October 29, 2002
THE MOTIVATION ISN’T ENTIRELY CLEAR, but the Iranian Navy is helping to enforce the blockade of Iraq.
THE MOTIVATION ISN’T ENTIRELY CLEAR, but the Iranian Navy is helping to enforce the blockade of Iraq.
DANIEL PIPES writes that John Muhammad isn’t an exception, but is in fact acting according to type — and suggests that media treatments of him as crazy merely indicate how little most press people know.
BELLESILES UPDATE: The Emory Wheel (which is doing a lot better job of covering this than the New York Times) has a long story on Bellesiles’ resignation with numerous quotes from historians. There’s also an editorial in The Wheel that concludes:
If Bellesiles did find the environment at Emory hostile, he has only himself to blame. Throughout the controversy, Bellesiles repeatedly made conflicting and misleading claims to the media, as well as to those who openly criticized him. His defenses and evidence were consistently erratic, and only furthered the skepticism of those following the case.
He also claims the scope of the committee’s investigation was too narrow, and that his main thesis still holds true despite the errors found in a minor part of his research.
By making this claim, Bellesiles is skirting the real issue. It doesn’t matter now if the argument in Arming America is valid — it matters that he has lied numerous times in defending his book. It’s unfortunate that Bellesiles, who is a talented, brilliant writer and scholar, will have his reputation marred by his evasive statements.
Emory has no reason to apologize to Bellesiles. Should a similar situation arise in the future, Emory should consider acting more quickly in response to public outcry, but not at the expense of fairness and accuracy.
The investigation, and Bellesiles’ subsequent resignation, should be a reminder to the Emory community that academic research is, above all, about searching for the absolute truth. That’s what our professors teach students every day. We should expect the same from them.
UPDATE: Tightly Wound blames critical theory:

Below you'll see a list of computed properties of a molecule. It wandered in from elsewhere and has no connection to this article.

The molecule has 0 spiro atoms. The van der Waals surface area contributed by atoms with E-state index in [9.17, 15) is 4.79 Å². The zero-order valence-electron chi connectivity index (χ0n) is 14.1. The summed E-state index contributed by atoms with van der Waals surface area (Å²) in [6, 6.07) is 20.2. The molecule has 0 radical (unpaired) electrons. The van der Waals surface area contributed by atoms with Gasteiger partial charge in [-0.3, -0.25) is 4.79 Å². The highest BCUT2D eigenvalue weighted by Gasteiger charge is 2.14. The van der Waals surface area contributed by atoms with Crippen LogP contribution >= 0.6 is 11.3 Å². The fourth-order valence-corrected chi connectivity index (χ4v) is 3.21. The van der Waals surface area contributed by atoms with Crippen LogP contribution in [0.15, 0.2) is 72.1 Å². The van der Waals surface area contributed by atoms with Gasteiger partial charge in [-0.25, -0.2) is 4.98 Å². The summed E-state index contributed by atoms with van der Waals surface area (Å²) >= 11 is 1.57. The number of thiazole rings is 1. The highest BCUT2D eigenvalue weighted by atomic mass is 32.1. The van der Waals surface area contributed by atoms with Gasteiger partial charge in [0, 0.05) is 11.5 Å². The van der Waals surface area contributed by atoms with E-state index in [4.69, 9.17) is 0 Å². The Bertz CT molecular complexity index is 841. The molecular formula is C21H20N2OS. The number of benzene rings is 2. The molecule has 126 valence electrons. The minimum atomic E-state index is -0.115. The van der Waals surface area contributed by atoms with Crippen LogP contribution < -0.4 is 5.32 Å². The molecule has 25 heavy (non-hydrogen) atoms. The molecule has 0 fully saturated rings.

Now back to Bellesiles. He’s guilty, and I’m not trying to exculpate him, but to me it seems like he was just continuing to do what he was trained to do by the system–look at a subject, determine the conclusion you want to reach, and manipulate the data accordingly. After all, he was just “opening the facts up to new interpretation and exploration.” And it would have worked, too, if not for those pesky kids at the NRA! His politics were correct, thus no one reviewing his work looked at his research, source material, or thought processes. But here’s the kicker: the fact that he continues to insist that he’s going to keep researching probate materials when half of the ones he said he looked at DON’T EVEN EXIST! Bellesiles has completely surpassed me and my fellow students in shaping reality to his own ends. In the current academic envrionment, Mr. Bellesiles gets a gold star.
Read the whole post. I wasn’t familiar with this blog before, but its slogan “Making fun of academics — because it’s easy!” should give you an idea of its focus. Also Jacob T. Levy (noted in the post below, too — he’s on a roll!) suggests that the committee that Emory brought in to investigate Bellesiles can hardly be called tools of the NRA.
TOM HOLSINGER says that the Bush Administration is getting it all wrong on homeland security because it’s neglecting an important tradition.
TIM NOAH writes about why conservatives seem to miss Paul Wellstone more than liberals. But does this mean there will be lots of sad farewell columns written by the left when Jesse Helms expires?
UPDATE: This, on the other hand, is just plain mean.
ANOTHER UPDATE: Just noticed that Oliver Willis seems to have missed the point — or perhaps commented without reading Tim Noah’s piece. Noah’s point was that conservatives liked Wellstone because, being to the left of most Democrats, he made them look more extreme than they were. Hence the Helms point.
TONY ADRAGNA reflects on dysphemisms.
Is “warblogger” one?
THE BAGHDAD VIEW of American “peace” protesters in Iraq. It’s not a very flattering one: “Dear american friends, please stop sending her over here, she is not helping. Some people might think that this sort of thing I like to see happening. It is NOT. Kelly baby you have been used. They have put you on show for the westerners.”
ONE OF MY MOLES says the AP wire is about to produce a story saying that John Muhammad has been linked to a killing / synagogue shooting in Tacoma from last February.
UPDATE: It’s not up yet, but this backgrounder is interesting.
ANOTHER UPDATE: Here’s a link to the story, which says Muhammad is now linked to the shooting of a 21-year-old woman and to a shooting incident at a synagogue. And go to page 17 of this synagogue newsletter for a contemporaneous description: “A more serious incident occurred in May when it was discovered that a bullet was fired into the west side of the Temple by the Biblical garden. It eventually ended up in the ark in the small chapel.”